Cisplatin is a DNA-crosslinking agent that is among the most widely used anticancer drugs worldwide in both adult and pediatric populations. The dose-limiting side effects associated with cisplatin-based chemotherapy include renal tubular dysfunction (nephrotoxicity), and to a lesser extent, hearing loss (ototoxicity; ref. 1). Severe and irreversible damage to the kidney is a tremendous health problem and remains the single most important complication of cisplatin treatment as it may limit further treatment or even threaten life. This side effect primarily affects the S3 segment of the renal proximal tubules and occurs in up to 40% of patients despite intensive prophylactic measures (2), including extensive prehydration and posthydration regimens with hypertonic saline.
Over the last three decades, various approaches have been reported to afford renoprotection during cisplatin treatment, although most of these have not been evaluated in animal models or humans (3). The clinical application of many of these strategies has been hampered by the recognition that (a) cisplatin has multiple intracellular targets and hence blocking a single injurious event will only have partial protective effects in the kidney, and (b) the renoprotective approach may diminish the antitumor effects of cisplatin given the overlap in cell death signaling pathways between normal kidney cells and tumor cells (3). Therefore, an ideal approach of renoprotection is to protect the kidneys without affecting the therapeutic effects in tumors.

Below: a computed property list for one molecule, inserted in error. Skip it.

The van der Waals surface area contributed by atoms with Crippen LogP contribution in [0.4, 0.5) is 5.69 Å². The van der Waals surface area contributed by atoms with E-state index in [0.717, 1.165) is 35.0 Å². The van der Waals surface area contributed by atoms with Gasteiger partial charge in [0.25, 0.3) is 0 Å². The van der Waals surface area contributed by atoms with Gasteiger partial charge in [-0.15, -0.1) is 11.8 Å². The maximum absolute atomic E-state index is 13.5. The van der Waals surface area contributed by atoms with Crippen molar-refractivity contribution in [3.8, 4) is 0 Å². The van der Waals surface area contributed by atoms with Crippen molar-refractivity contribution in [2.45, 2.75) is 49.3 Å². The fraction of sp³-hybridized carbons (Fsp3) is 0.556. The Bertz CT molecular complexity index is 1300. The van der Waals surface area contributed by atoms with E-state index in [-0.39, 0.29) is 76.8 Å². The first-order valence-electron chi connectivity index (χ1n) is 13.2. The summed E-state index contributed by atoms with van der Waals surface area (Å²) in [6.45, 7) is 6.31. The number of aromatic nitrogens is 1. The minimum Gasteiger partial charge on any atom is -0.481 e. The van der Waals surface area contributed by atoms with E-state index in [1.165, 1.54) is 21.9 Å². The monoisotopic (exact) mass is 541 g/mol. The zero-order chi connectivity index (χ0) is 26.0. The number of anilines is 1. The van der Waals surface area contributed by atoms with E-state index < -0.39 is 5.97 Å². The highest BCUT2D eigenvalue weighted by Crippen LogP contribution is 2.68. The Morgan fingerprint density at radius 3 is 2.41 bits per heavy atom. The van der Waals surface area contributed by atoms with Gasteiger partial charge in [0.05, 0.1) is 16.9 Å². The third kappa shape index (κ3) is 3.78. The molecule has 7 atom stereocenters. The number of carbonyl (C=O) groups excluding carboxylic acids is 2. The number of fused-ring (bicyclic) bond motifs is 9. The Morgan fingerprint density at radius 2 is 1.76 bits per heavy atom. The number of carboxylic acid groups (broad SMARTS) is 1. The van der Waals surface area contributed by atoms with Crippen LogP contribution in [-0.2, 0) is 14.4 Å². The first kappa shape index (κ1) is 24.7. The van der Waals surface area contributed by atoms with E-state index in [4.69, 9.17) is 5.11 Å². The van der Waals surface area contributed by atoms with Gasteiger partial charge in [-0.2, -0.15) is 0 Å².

Using transfected mammalian cells, we previously reported that cisplatin is a substrate for the organic cation transporter OCT2 (4), which is highly expressed at the basolateral membrane of renal tubular epithelial cells and is considered a major transporter in the active secretion of xenobiotics from the circulation into the kidney. More recently, we found that mice lacking the ortholog transporters Oct1 and Oct2 [Oct1/2(-/-) mice] have impaired urinary excretion of cisplatin and that these animals are protected from experiencing severe cisplatin nephrotoxicity (5). This suggests that these transporters are key proteins involved in the initial step toward renal elimination of cisplatin. Based on these observations, we hypothesized that the extent to which cisplatin interacts with Oct 1 and Oct2 (or OCT2 in humans) and subsequently affects nephrotoxicity is dependent on intracellular drug concentrations in the renal tubule and subsequent activation of pathways resulting in tubular apoptosis. The objectives of the current study were to (a) assess the extent of renal secretion of cisplatin in wild-type mice and Oct1/2(-/-) mice, (b) determine the influence of cisplatin treatment on the time course of biomarkers of nephrotoxicity and overall survival, and (c) evaluate the effects of OCT2 inhibitors on cisplatin transport and nephrotoxicity.